Many students are entering university science programs with weaker quantitative skills and a very limited understanding of the interdisciplinary connections between science and mathematics. While there is widespread agreement that quantitative skills are essential for graduate competence and preparedness, universities are struggling to adapt science teaching and learning practices accordingly. How are science students’ learning outcomes and beliefs around mathematics in science being shaped by their university education? This paper is reporting on the perceptions of students graduating from a traditional science degree program (prior to undergoing a major curriculum renewal process) from a research-intensive university in Australia. Data were collected from an online survey administered to graduating cohorts in 2008 (n=107) and 2009 (n=163). Results were analysed within the framework of the experienced curriculum and revealed that graduates have little understanding of the interdisciplinary nature of science and mathematics. Implications for interdisciplinary science and mathematics curriculum development in higher education are discussed and areas for further research are identified. [Back to Top]

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Title: KEY FACTORS FOR THE EFFECTIVNES OF A WEB-BASED LEARNING MODE IN IRANIAN UNIVERSITIES: A DELPHI STUDY

Author: Elham Fariborzi & Iraj Janani Mashhadi

Abstract

This paper investigates the views of three groups to determine the key factors that are considered to be crucial to increase the effectiveness of web-based courses in selected Iranian universities. These were included those expressed by instructors, IT staff, and managers. The key factors were identified through the use of a three-round Delphi study. The total number of participants ranged from 13 to 22 depending on the round being conducted. The model of distance education developed by Moore and Kearsley (2005), also Khan's (2001) e-learning framework were used to categorize the identified factors. The result of this study has shown that the different groups of participants have different perceptions towards effectiveness key factors. It may lead to enhanced academic communication between these groups. Despite the variety of their views, the outcomes of this study have factors that may be considered essential for a web-based learning mode in Iran. [Back to Top]

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Title: LEARNING ACROSS THE KEY LEARNING AREAS: WHAT IS POSSIBLE WITH ROBOTICS IN THE CLASSROOM?

Author: Rose-Marie Thrupp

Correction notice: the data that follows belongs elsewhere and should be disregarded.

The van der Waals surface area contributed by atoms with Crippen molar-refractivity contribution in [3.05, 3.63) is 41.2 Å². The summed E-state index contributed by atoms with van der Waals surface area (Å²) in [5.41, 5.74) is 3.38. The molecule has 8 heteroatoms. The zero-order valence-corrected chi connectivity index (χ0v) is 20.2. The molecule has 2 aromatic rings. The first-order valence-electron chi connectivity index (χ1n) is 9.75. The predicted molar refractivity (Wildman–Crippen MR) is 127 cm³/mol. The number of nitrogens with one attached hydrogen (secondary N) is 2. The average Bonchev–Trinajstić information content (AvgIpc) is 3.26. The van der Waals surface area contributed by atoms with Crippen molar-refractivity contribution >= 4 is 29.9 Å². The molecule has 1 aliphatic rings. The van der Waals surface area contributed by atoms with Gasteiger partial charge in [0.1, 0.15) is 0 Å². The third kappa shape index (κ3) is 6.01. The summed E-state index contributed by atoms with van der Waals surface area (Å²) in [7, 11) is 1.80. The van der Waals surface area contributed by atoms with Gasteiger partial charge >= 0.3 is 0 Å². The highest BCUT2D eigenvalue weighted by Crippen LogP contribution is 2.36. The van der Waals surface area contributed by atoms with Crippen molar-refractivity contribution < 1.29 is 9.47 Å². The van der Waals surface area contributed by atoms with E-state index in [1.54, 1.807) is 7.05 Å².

Abstract

Primary teachers are continually distracted by the literacy and numeracy agenda. This challenges their ability to identify the worth of learning in design technology. Design technology provides a key context for learning literacy and numeracy and the important concepts of design technology. It has potential to provide a purposeful means of engaging those most likely of doing poorly on literacy and numeracy tests such as NAPLAN. Furthermore, design technology gives some learners a reason to learn literacy and numeracy. This paper explores the use of a resource frequently associated with design technology. This resource is LEGO NXT robotics. Robotics in this form is often used in schools. However, it is often an extra-curricula activity for gifted learners after school. Furthermore, it is seen as a resource of use for robotics sake, only. In this paper initial data from a pilot study about learning evident when learners work with LEGO NXT robotics, is examined. The purpose of the study, still in progress, is to question the notion of 'robotics for robotics sake' and identify the potential of robotics to enrich learning across key learning areas for a wider population of learners. The study involves a volunteer group of preservice teachers working in the Teaching Robotics Education across the Key Learning Areas (TREK) project at Central Queensland University. These preservice teachers worked with children in classrooms during the school day with LEGO NXT and consequently, created a 'capture' of the work in which they engaged with children. These texts were then analysed to identify elements of learning required in the Queensland syllabuses. The resultant findings provide advice for primary teachers about the worth of robotics as a device to engage learners in deep learning of many aspects of the syllabus in the classroom. It provides an alternate view of how LEGO NXT needs to be promoted to primary teachers. [Back to Top]

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Title: LEGO ROBOTICS: AN AUTHENTIC PROBLEM SOLVING TOOL?

Author: Alanah-Rei Castledine

Abstract